How Thies Farm Has to Adjust to Climate Change

22 Nov

The struggles and bonuses of climate change on St. Louis’ Thies Farm.

Since 1991, Thies Farm has been located in St. Louis County ( Maryland Heights). Sitting on over 100 acres of land, Thies Farm grows all of their food locally. What is the reason why?
Saving energy and making money. Per their website, the reason why they grow their products on site is to keep their transportation at a minimum.
The EPA says that 100,000 metric tons of greenhouse emissions are caused by tractors and off road machinery.
“They are too expensive,” Darrell Thies, owner of Thies Farm said about the price of solar and electric tractors.
Prices for an electric tractor that is compact, the base (or most basic) racks up to be just under $27,000. This compact tractor is produced by Solectrac.
A diesel engine tractor is still pricey, but John Deere has a compact tractor, their tractor runs anywhere from $13,000-$16,000. At minimum, using a diesel tractor saves $11,000 at purchase.
“ We save energy by growing locally…Everybody is going to have to gradually move to electric (tractors) over the next 10 years.” Thies said. However, with the cost the way it is, small and local farms won’t be able to afford electric machines.
Something as simple as adding solar panels to a normal size house can cost thousands of dollars. That can hurt smaller companies like Thies Farm.
On the revenue side, Thies farm sells all sorts of fruits and vegetables. On their website it even shows a chart of what fruits and vegetables are good during certain parts of the year.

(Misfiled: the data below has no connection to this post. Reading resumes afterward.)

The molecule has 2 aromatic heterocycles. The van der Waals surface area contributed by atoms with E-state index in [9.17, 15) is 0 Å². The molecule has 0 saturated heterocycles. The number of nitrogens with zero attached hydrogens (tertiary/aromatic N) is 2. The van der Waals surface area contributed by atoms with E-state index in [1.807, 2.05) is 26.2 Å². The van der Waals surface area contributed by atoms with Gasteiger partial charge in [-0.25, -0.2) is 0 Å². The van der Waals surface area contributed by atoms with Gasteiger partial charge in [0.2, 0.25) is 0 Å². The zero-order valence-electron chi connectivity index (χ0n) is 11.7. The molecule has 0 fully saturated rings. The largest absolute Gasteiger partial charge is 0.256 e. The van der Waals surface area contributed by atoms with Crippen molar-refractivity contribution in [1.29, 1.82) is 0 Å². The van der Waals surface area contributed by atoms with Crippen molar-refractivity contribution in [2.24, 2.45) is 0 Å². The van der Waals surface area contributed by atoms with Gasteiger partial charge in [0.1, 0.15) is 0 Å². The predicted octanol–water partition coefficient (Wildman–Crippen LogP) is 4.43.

From April- mid-June, customers can find asparagus, spinach, and even bedding plants. Once July hits, customers can find greens like cabbage and lettuce.
In the fall months, Thies Farm sells pumpkins and sweet potatoes along with other fruits and vegetables that can survive the cold.
However, the most interesting time of year is winter. From the middle of November until the end of the year, Thies Farm sells Christmas Trees and Poinsettias.
When going into the store, the prices on some foods can be cheaper than the grocery store. For instance, cabbage at Thies Farm currently is 75 cents per pound, at a local grocery store like Schnucks, cabbage runs at 84 cents per pound.
Even though 8 cents doesn’t seem like a lot, especially restaurants would buy pounds and pounds of cabbage saving 8 cents a pound. At 12 and a half pounds, a person or restaurant can save over a dollar. There are a lot of perks to being small farmers, but the environment is suffering from it.
The problem here isn’t that small farmers don’t want to go environmentally friendly, but that it is too expensive for small farmers to afford it.

One Response to “How Thies Farm Has to Adjust to Climate Change”

  1. rubinb2565 November 24, 2021 at 4:31 pm #


    Brian: As the climate changes local farm, Thies Farm also has to change. They sell different fruits and vegetables such as plums, potatoes and even grapes. In recent years Thies Farm has been affected by climate change

    Darrell: We haven’t had a hail that bad in decades. It is not like it hasn’t hailed but when it hails it covers the ground and shreds it like lettuce. There is no coming back from that; you just have to start over.

    Brian: The hail storm knocked out 2/3 of their crops within days. Thies Farm has been open since 1991, in their Maryland Heights location. And they continue to adjust every single year.

    Darrell: Well we save energy by growing locally, which is a big deal right now with all the trucking.

    Brian: By decreasing their trucking, Thies Farm has also been able to decrease their carbon footprint making sure that our produce is as clean as possible. Even though Thies Farm is a business trying to combat climate change, there are still things people can do to combat the same issues.

    Darrell: You can see it doesn’t take long

    Brian: For the Webster Journal, I’m Brian Rubin

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